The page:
by Olivia Long

Those of us in the SMSF sector – and thankfully it’s the vast majority – who hoped that the property spruikers would have been driven out of the industry by now have been sorely disappointed.

When the spruikers first realised that the combination of leverage and SMSFs were an ideal vehicle for pushing residential sales in a bullish property market, irrespective of the merits of the asset or how it fitted into a trustee’s portfolio, the anticipation was that the regulators would step in and end this questionable behaviour.

I am the first to admit the regulators have issued warning after warning about the practice, and the media has given it wide coverage, but it has had little or no effect; there still seems to be more spruikers than you find at a country fair.

I have had my own first-hand experience dealing with spruikers several years ago when I was asked to assist a Gold Coast property group with a series of workshops where my role was to explain the compliance requirements in running an SMSF. 

That was my specific brief – trustee education. But it soon became evident that was not what the property group had in mind. They were there to sell property, by fair means or foul, to the trustees, with my role to give the sordid little sales pitch a semblance of respectability as an SMSF specialist. The moment I saw there were no qualified financial planners there to give holistic advice on any purchase I realised our values were not aligned and took my leave. But not before giving the organisers a piece of my mind!

It is practices such as this that are bringing into question the legitimacy of SMSFs to use leverage – limited recourse borrowing arrangements (LRBAs) to be technical – as part of their investment strategy. There is no better evidence of this than the fact the Financial System Inquiry has firmly put it on the agenda in its draft report by posing the following policy option – “restore the general prohibition on direct leverage of superannuation funds on a prospective basis” – for further discussion. In the view of many in the industry, a ban on leverage is a lay-down misère.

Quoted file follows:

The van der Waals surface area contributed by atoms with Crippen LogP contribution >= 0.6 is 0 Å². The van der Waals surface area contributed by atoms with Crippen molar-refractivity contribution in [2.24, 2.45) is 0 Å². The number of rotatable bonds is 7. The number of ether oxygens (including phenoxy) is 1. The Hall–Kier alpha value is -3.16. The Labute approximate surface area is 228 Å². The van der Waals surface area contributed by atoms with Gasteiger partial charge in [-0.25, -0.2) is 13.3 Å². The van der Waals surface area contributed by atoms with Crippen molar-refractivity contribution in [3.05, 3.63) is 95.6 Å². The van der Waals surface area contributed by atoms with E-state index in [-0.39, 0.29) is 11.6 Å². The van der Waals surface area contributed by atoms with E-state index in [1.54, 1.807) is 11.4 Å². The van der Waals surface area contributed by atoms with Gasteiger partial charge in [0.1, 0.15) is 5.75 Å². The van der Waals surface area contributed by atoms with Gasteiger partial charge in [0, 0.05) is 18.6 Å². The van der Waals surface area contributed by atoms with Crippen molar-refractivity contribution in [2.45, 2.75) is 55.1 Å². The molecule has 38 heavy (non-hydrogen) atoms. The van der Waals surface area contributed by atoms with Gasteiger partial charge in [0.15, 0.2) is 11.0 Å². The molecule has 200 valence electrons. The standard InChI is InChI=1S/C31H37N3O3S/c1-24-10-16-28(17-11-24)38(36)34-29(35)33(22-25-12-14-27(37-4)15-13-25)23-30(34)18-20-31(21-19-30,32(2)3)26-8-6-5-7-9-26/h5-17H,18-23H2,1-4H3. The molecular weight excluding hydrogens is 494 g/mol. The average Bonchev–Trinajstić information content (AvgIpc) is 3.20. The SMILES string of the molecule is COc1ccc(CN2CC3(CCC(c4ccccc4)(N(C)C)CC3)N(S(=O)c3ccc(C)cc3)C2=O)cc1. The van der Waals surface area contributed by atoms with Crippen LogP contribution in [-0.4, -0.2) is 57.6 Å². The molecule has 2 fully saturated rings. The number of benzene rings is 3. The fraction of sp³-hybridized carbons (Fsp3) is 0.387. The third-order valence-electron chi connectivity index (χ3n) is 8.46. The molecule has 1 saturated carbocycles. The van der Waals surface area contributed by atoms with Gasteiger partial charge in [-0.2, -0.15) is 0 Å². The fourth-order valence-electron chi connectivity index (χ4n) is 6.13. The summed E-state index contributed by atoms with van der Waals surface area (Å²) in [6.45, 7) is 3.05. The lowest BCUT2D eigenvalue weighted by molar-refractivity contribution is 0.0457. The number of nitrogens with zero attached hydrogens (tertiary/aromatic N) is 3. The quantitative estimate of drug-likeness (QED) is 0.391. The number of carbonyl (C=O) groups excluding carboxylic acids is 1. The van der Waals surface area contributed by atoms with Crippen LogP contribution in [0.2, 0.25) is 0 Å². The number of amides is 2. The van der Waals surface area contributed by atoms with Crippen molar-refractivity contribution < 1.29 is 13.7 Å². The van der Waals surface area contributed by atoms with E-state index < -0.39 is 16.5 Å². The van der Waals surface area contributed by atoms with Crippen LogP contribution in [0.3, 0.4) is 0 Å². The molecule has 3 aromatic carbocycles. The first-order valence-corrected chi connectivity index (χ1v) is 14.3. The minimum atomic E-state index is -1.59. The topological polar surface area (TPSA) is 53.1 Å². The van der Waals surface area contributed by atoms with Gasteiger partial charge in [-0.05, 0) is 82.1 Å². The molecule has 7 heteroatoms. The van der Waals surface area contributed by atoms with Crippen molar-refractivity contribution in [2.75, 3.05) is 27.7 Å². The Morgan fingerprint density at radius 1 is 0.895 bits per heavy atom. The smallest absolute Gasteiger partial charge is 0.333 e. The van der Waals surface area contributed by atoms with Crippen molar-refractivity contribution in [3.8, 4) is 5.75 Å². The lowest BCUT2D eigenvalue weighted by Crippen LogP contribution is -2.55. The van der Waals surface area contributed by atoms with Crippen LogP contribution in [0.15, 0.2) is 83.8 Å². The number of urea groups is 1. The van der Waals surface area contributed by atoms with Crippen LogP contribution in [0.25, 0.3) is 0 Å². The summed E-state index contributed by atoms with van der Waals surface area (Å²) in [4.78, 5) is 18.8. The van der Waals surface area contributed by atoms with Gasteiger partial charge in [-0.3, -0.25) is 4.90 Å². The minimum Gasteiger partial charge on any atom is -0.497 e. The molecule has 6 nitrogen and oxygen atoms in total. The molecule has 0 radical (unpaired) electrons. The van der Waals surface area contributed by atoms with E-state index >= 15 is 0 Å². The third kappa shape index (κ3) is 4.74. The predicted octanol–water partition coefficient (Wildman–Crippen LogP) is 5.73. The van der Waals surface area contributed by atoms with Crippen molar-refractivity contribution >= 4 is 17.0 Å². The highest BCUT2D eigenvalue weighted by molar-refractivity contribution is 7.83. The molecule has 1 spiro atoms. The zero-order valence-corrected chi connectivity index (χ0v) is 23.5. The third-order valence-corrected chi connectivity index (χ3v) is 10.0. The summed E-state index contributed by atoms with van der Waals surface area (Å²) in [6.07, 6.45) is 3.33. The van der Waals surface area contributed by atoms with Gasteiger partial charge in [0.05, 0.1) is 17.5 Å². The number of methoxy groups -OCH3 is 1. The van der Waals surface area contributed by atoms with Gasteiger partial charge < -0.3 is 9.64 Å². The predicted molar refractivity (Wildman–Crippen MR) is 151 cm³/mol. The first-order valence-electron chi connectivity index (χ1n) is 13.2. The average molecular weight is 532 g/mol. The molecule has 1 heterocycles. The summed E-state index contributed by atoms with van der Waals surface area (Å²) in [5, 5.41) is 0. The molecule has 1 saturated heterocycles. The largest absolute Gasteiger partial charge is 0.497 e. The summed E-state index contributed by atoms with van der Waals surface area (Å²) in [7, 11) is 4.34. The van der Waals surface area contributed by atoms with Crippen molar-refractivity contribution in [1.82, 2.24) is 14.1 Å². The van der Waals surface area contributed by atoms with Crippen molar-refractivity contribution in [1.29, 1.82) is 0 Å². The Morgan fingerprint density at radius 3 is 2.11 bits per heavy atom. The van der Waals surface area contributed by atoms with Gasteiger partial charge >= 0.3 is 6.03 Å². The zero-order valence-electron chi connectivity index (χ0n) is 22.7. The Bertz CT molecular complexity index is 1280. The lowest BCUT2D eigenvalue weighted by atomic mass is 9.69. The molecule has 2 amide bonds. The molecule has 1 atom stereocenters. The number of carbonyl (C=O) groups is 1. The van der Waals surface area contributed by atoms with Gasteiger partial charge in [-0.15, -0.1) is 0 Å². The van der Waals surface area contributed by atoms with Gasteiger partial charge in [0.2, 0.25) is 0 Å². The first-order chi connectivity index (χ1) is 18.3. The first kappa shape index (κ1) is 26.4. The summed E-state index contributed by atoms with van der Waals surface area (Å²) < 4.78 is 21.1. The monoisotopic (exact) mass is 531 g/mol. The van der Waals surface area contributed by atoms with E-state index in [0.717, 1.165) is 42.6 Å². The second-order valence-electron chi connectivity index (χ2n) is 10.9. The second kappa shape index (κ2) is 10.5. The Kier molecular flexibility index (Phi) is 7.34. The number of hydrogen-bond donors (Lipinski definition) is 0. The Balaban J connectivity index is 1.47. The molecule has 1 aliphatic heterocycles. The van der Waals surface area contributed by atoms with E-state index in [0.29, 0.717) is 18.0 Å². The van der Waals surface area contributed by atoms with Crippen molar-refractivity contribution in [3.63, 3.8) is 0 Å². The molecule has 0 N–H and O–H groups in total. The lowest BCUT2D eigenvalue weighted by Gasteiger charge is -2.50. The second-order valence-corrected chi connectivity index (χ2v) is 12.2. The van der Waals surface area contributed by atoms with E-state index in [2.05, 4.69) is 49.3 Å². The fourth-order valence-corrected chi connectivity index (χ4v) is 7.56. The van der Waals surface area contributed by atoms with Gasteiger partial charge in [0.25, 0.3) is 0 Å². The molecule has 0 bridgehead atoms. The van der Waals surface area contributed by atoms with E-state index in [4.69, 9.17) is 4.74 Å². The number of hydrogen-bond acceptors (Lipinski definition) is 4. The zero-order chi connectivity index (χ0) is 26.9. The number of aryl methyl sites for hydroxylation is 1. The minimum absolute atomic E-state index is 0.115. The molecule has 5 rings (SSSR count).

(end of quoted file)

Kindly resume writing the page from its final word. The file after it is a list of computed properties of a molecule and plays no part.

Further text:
In my opinion, leverage does have a role to play in an SMSF, and considering less than one per cent of assets in their portfolios are LRBAs it’s hard to argue that trustees have been borrowing with their ears pinned back, although their use is undoubtedly increasing.

What needs to happen is for lenders to get a statement of advice about using a LRBA, or, at the very least, some evidence that they have sought appropriate financial advice before pursuing this strategy. 

There are any number of items trustees need to consider, such as anticipated time to retirement, fund liquidity and the ability for the fund to pay a pension to its members, and life insurance – so that the fund can pay out death benefit payments without the need to sell the property.

LRBAs are complicated investments and need to be treated with caution. As a rule of thumb, and recognising there can and will be exceptions, it’s not a strategy many endorse for those in the pension phase when the name of the game for most trustees is capital preservation.

Like everyone else in the industry I will be waiting with bated breath to see what the FSI recommends. Even if it does suggest an outright ban, the final decision will rest with the Federal Government that promised no adverse changes to superannuation in this parliamentary term. Whatever the outcome, what remains deeply frustrating for all professional advisors is how a rogue minority continues to wag the industry’s tail on this issue.